Senate plan means Medicaid cuts, changes to DHHS
Posted May 29, 2014
Raleigh, N.C. — The Senate budget proposal released late Wednesday would bring major organizational and budgetary changes to the state Department of Health and Human Services.
The spending plan includes $4.9 million to create a new Medicaid center, with the intent to move the program out from under the agency in coming years.
Sen. Louis Pate, R-Wayne, said the center would conduct a nationwide search for leadership to manage the giant entitlement program.
"This is the first baby step along the way," Pate said Thursday.
The budget makes major changes to the state's Medicaid eligibility guidelines, cutting expenditures on coverage for the aged, blind, disabled and medically needy by more than $32 million – about half of the state's current funding for the program. (Federal money makes up the majority of its support.)
Under the proposed changes, 3,342 people now covered by Medicaid because they're medically needy, aged, blind or disabled would lose their coverage on Jan. 1. Another estimated 11,886 aged, blind or disabled people would lose Medicaid eligibility under county special assistance programs, which would be decoupled from Medicaid under the budget.
Currently, North Carolina's Medicaid coverage includes some options that are not required by federal standards, and it offers eligibility to more people than strictly required. Sen. Ralph Hise, R-Mitchell, said the changes would bring the state into line with programs in surrounding states.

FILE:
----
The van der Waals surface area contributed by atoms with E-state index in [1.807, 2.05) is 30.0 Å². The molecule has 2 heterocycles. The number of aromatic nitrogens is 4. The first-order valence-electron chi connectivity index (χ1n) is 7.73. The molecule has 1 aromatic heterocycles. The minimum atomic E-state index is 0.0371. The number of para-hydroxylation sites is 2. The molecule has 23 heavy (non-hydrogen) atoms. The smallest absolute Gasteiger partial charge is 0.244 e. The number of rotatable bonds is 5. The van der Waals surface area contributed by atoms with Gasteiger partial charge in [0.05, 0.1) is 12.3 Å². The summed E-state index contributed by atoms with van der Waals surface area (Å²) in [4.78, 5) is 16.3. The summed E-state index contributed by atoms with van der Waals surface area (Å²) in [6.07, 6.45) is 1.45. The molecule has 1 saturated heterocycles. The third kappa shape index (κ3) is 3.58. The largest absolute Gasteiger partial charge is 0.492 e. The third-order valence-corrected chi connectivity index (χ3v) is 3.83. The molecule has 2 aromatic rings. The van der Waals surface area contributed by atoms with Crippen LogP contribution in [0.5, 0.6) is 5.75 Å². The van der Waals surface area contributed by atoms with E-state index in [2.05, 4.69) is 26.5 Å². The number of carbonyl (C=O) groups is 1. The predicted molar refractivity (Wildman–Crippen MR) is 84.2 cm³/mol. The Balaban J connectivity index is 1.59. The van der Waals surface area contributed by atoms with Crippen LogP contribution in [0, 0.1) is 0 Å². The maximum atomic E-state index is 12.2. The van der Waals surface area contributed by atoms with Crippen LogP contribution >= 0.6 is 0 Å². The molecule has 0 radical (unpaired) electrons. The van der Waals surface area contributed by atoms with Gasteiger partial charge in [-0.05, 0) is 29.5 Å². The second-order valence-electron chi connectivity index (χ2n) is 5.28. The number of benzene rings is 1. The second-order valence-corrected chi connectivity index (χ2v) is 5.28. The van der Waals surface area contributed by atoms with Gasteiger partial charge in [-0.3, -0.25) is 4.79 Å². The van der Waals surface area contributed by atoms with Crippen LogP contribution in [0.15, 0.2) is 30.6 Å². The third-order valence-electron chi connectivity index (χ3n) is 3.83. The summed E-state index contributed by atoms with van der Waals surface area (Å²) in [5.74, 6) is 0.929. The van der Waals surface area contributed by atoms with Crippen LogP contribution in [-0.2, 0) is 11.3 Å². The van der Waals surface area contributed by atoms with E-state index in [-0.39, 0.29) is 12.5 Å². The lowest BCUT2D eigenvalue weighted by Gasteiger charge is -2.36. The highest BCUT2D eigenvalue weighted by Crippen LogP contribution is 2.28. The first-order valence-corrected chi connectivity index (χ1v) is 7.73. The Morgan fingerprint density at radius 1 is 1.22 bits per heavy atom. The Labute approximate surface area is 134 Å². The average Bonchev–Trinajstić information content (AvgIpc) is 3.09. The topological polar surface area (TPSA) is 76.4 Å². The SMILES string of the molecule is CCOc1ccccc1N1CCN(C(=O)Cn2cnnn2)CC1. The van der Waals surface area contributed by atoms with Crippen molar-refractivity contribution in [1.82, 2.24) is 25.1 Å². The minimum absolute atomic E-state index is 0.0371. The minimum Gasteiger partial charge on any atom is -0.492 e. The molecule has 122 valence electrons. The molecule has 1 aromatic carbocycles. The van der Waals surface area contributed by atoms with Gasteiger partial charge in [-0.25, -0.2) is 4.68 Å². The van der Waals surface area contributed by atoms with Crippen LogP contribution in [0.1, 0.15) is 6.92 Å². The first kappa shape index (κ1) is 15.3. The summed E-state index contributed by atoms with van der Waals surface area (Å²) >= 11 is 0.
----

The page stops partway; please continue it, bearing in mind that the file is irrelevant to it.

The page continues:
"There are populations we serve that exceed the income requirements that we are required to serve under federal Medicaid," Hise said. "This is a cut in the population of Medicaid that we will serve."
Advocates for the disabled said they fear the impact the proposed cuts will have on North Carolina's most vulnerable residents.
"This budget is going to destabilize an incredibly fragile system in our state," said Julia Adams, assistant director of government relations for The Arc of North Carolina, which supports people with intellectual and developmental disabilities.
Hospitals and medical providers also would receive lower payments from the state for Medicaid services.
"The Senate’s budget proposal offers no solution to the big challenges we’re facing in Medicaid, Robert W. Seligson, chief executive of the North Carolina Medical Society, said in a statement. "Patient care under the Senate plan will suffer, especially for the aged, blind and disabled citizens of our state, who will no longer be eligible for Medicaid if the Senate has its way. Doctors want to deliver quality care within a rational structure that focuses on the health of their patients."
The Senate plan also cuts funding to mental health management entities by $60 million statewide and closes the Wright School in Durham, which serves children with behavioral and emotional disorders.
Funding for the home care and community block grant would drop by nearly $1 million.
Eligibility for subsidized child care would change as well. It's currently set at 75 percent of the state's median income, or $48,737 for a family of four. The Senate plan would restrict eligibility for children over 5 to families making no more than 133 percent of the federal poverty level, or $31,721.
The change would save the state about $22 million, half of which would be put back into the child care subsidy program, which has a lengthy waiting list. Co-payments would also increase slightly.
The plan also doubles state funding for Child Protective Services and includes an additional $1 million for the State Medical Examiner's Office.
DHHS spokesman Kevin Howell said the agency has been working for more than a year toward "a more sustainable and predictable Medicaid program that provides better health outcomes for North Carolina’ most vulnerable citizens. DHHS has taken steps to strengthen North Carolina’s Medicaid program and much-needed actions are already in place to address these long-standing issues."
"While serious questions remain about the Senate’s proposal, we look forward to continuing to work closely with legislators as the budget process moves forward,” Howell said.